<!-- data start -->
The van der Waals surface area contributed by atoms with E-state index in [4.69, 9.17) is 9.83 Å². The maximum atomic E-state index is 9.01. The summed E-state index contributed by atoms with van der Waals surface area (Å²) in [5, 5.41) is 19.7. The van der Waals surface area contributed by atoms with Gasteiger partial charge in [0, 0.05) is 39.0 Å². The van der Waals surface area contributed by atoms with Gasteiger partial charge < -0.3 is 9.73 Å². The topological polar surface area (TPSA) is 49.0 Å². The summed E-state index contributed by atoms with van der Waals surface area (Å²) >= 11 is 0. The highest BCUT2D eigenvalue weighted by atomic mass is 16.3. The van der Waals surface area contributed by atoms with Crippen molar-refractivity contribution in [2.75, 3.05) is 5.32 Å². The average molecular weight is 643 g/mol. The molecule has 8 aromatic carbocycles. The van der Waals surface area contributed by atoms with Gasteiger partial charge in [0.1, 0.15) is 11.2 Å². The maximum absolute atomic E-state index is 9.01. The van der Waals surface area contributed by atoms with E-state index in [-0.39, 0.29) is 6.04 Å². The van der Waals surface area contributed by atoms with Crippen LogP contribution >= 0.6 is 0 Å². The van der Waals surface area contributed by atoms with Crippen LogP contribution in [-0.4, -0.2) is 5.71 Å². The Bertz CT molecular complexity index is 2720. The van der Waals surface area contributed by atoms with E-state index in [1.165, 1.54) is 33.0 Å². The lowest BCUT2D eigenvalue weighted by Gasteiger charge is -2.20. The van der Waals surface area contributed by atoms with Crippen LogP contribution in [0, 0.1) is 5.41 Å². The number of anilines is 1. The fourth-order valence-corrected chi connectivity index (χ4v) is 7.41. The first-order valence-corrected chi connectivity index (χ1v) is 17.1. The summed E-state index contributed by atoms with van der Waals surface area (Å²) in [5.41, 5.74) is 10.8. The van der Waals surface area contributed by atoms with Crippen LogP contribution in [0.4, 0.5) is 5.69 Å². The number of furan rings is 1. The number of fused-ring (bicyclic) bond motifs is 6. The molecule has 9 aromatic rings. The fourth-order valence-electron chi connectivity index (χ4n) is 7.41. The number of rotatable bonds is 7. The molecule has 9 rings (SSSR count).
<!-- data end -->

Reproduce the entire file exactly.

The van der Waals surface area contributed by atoms with E-state index in [4.69, 9.17) is 9.83 Å². The maximum atomic E-state index is 9.01. The summed E-state index contributed by atoms with van der Waals surface area (Å²) in [5, 5.41) is 19.7. The van der Waals surface area contributed by atoms with Gasteiger partial charge in [0, 0.05) is 39.0 Å². The van der Waals surface area contributed by atoms with Gasteiger partial charge < -0.3 is 9.73 Å². The topological polar surface area (TPSA) is 49.0 Å². The summed E-state index contributed by atoms with van der Waals surface area (Å²) >= 11 is 0. The highest BCUT2D eigenvalue weighted by atomic mass is 16.3. The van der Waals surface area contributed by atoms with Crippen molar-refractivity contribution in [2.75, 3.05) is 5.32 Å². The average molecular weight is 643 g/mol. The molecule has 8 aromatic carbocycles. The van der Waals surface area contributed by atoms with Gasteiger partial charge in [0.1, 0.15) is 11.2 Å². The maximum absolute atomic E-state index is 9.01. The van der Waals surface area contributed by atoms with E-state index in [-0.39, 0.29) is 6.04 Å². The van der Waals surface area contributed by atoms with Crippen LogP contribution >= 0.6 is 0 Å². The van der Waals surface area contributed by atoms with Crippen LogP contribution in [-0.4, -0.2) is 5.71 Å². The Bertz CT molecular complexity index is 2720. The van der Waals surface area contributed by atoms with E-state index in [1.165, 1.54) is 33.0 Å². The lowest BCUT2D eigenvalue weighted by Gasteiger charge is -2.20. The van der Waals surface area contributed by atoms with Crippen LogP contribution in [0, 0.1) is 5.41 Å². The number of anilines is 1. The fourth-order valence-corrected chi connectivity index (χ4v) is 7.41. The first-order valence-corrected chi connectivity index (χ1v) is 17.1. The summed E-state index contributed by atoms with van der Waals surface area (Å²) in [5.41, 5.74) is 10.8. The van der Waals surface area contributed by atoms with Crippen LogP contribution in [0.4, 0.5) is 5.69 Å². The number of furan rings is 1. The number of fused-ring (bicyclic) bond motifs is 6. The molecule has 9 aromatic rings. The fourth-order valence-electron chi connectivity index (χ4n) is 7.41. The number of rotatable bonds is 7. The molecule has 9 rings (SSSR count).